Rep. Todd Akin (R), a right-wing Senate candidate in Missouri, sent out press releases this week, touting an endorsement from House Budget Committee Chairman Paul Ryan (R-Wis.). Akin isn’t considered the frontrunner in the race, and Ryan’s support was considered a significant coup. Politico‘s David Catanese ran a piece noting the endorsement.
Ryan, however, hadn’t endorsed Akin. The Missouri Republican had fudged it, hoping to mislead reporters. In some cases, it worked.
This wouldn’t be terribly interesting — Akin is dishonest with striking regularity — except for Catanese’s response in Politico yesterday. The campaign reporter got burned by the Akin campaign this week, so he returned the favor in this piece, which ran under the headline, “Why Akin isn’t ready for primetime.”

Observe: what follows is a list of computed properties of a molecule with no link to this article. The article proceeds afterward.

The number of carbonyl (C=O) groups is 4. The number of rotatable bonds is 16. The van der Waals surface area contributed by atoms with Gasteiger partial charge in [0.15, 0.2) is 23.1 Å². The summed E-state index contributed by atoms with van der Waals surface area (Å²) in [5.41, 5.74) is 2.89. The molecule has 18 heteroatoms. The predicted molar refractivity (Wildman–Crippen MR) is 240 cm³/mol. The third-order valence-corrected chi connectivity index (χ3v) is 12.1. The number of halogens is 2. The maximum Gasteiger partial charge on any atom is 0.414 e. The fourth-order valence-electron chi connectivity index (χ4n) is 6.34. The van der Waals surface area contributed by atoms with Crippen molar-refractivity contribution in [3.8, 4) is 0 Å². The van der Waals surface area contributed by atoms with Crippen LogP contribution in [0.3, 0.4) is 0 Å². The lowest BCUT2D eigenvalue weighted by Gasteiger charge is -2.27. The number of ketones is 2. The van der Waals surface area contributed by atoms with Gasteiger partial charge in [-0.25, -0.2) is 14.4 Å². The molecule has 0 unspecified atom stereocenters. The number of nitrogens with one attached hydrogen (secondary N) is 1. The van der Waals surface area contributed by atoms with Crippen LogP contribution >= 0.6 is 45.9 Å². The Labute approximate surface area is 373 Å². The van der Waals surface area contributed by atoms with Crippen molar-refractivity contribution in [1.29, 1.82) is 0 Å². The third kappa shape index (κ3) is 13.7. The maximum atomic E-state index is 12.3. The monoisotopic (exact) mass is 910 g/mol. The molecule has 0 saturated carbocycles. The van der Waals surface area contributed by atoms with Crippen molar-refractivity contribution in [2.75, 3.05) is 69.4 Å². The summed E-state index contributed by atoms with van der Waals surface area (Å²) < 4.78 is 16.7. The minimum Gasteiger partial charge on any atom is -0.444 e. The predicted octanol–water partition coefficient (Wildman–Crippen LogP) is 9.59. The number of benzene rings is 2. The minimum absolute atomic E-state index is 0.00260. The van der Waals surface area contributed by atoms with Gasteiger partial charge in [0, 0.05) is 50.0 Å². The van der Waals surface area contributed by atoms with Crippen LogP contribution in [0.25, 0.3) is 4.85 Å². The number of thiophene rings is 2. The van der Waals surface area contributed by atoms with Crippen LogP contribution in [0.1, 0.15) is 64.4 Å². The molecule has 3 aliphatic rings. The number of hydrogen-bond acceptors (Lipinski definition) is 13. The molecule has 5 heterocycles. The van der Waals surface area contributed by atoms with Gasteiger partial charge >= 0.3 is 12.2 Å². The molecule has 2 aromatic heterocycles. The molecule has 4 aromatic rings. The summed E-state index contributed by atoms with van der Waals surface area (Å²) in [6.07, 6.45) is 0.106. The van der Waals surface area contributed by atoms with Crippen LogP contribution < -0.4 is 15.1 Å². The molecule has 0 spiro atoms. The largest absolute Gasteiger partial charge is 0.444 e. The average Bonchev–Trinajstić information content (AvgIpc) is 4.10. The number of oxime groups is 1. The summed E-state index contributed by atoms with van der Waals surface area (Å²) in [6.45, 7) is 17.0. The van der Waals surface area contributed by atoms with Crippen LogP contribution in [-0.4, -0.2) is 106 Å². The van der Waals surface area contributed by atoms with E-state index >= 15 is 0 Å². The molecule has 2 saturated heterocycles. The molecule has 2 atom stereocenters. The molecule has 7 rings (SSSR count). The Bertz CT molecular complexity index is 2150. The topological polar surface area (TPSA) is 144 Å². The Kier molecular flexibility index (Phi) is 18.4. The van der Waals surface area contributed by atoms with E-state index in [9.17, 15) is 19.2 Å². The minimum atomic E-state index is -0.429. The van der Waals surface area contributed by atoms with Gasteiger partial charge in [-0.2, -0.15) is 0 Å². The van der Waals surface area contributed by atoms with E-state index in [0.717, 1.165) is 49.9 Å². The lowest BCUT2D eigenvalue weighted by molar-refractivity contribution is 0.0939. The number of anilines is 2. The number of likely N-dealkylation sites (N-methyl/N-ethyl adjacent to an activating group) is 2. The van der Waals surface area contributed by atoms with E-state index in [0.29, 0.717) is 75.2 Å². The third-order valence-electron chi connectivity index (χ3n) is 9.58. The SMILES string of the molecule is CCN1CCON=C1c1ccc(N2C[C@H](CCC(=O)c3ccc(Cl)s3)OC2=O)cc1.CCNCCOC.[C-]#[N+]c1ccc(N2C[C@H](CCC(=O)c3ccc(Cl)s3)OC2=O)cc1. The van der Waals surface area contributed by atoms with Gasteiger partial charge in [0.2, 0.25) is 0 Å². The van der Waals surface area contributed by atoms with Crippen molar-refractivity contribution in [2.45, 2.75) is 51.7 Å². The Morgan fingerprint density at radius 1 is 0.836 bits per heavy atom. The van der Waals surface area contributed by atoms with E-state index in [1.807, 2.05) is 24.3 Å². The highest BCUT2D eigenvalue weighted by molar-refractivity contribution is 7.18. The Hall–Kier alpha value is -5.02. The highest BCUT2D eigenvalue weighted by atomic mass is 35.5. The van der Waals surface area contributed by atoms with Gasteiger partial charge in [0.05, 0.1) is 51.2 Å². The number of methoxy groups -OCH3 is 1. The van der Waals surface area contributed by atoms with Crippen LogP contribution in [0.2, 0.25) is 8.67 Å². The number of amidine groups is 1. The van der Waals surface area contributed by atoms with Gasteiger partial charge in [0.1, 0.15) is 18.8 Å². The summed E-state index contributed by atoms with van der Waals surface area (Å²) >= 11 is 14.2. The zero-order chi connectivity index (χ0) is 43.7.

The fumbling of a non-endorsement by Paul Ryan is emblematic of a larger problem plaguing Todd Akin’s Senate campaign: It’s not yet ready for prime time. […]
Akin’s campaign team is either not acting in good faith or inept — both of which will darken his chances at capturing the GOP nomination next August.
But this mistake is hardly the first for a campaign that was slow to organize out of the gate last spring.
After listing a litany of Akin campaign missteps and errors, Catanese described Akin as a candidate with a “reputation as a quirky politician outside the mainstream,” whose campaign is “off course.”
This wasn’t an opinion piece, by the way.
Maybe this is an esoteric observation, but I’m glad to see Catanese slam Akin like this. Pols and campaigns lie to reporters all the time, and news organizations rarely seem to do anything about it. There’s no accountability built into the system, so officials and candidates mislead with impunity.
I don’t know Catanese, but I have a hunch he was annoyed when Akin lied to him the other day, so he responded by tearing Akin’s campaign to shreds. I wish more reporters would do the same.